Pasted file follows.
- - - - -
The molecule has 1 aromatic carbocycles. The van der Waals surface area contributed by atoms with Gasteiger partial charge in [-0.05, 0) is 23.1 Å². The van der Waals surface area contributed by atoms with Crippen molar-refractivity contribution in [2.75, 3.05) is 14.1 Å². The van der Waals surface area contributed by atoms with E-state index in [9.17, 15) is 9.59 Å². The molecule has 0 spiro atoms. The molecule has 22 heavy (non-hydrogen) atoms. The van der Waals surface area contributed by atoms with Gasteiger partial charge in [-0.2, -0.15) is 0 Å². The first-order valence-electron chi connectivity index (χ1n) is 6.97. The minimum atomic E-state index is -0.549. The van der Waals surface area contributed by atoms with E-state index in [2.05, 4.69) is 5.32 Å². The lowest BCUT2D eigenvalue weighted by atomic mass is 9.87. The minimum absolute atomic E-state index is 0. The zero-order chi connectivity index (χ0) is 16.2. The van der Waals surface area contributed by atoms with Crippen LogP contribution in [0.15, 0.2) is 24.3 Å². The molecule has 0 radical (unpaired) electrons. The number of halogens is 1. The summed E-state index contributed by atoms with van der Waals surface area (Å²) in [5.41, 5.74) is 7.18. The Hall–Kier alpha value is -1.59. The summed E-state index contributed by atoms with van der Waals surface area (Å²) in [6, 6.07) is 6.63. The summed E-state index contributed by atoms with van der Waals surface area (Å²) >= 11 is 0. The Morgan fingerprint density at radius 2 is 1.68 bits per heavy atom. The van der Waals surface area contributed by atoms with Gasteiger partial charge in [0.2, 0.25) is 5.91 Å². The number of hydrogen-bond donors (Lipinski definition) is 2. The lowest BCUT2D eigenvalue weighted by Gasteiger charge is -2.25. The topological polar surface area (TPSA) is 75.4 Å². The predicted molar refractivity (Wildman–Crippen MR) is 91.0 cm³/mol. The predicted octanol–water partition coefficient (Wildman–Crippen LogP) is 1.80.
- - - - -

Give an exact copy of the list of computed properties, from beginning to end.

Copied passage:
The molecule has 1 aromatic carbocycles. The van der Waals surface area contributed by atoms with Gasteiger partial charge in [-0.05, 0) is 23.1 Å². The van der Waals surface area contributed by atoms with Crippen molar-refractivity contribution in [2.75, 3.05) is 14.1 Å². The van der Waals surface area contributed by atoms with E-state index in [9.17, 15) is 9.59 Å². The molecule has 0 spiro atoms. The molecule has 22 heavy (non-hydrogen) atoms. The van der Waals surface area contributed by atoms with Gasteiger partial charge in [-0.2, -0.15) is 0 Å². The first-order valence-electron chi connectivity index (χ1n) is 6.97. The minimum atomic E-state index is -0.549. The van der Waals surface area contributed by atoms with E-state index in [2.05, 4.69) is 5.32 Å². The lowest BCUT2D eigenvalue weighted by atomic mass is 9.87. The minimum absolute atomic E-state index is 0. The zero-order chi connectivity index (χ0) is 16.2. The van der Waals surface area contributed by atoms with Crippen LogP contribution in [0.15, 0.2) is 24.3 Å². The molecule has 0 radical (unpaired) electrons. The number of halogens is 1. The summed E-state index contributed by atoms with van der Waals surface area (Å²) in [5.41, 5.74) is 7.18. The Hall–Kier alpha value is -1.59. The summed E-state index contributed by atoms with van der Waals surface area (Å²) in [6, 6.07) is 6.63. The summed E-state index contributed by atoms with van der Waals surface area (Å²) >= 11 is 0. The Morgan fingerprint density at radius 2 is 1.68 bits per heavy atom. The van der Waals surface area contributed by atoms with Gasteiger partial charge in [0.2, 0.25) is 5.91 Å². The number of hydrogen-bond donors (Lipinski definition) is 2. The lowest BCUT2D eigenvalue weighted by Gasteiger charge is -2.25. The topological polar surface area (TPSA) is 75.4 Å². The predicted molar refractivity (Wildman–Crippen MR) is 91.0 cm³/mol. The predicted octanol–water partition coefficient (Wildman–Crippen LogP) is 1.80.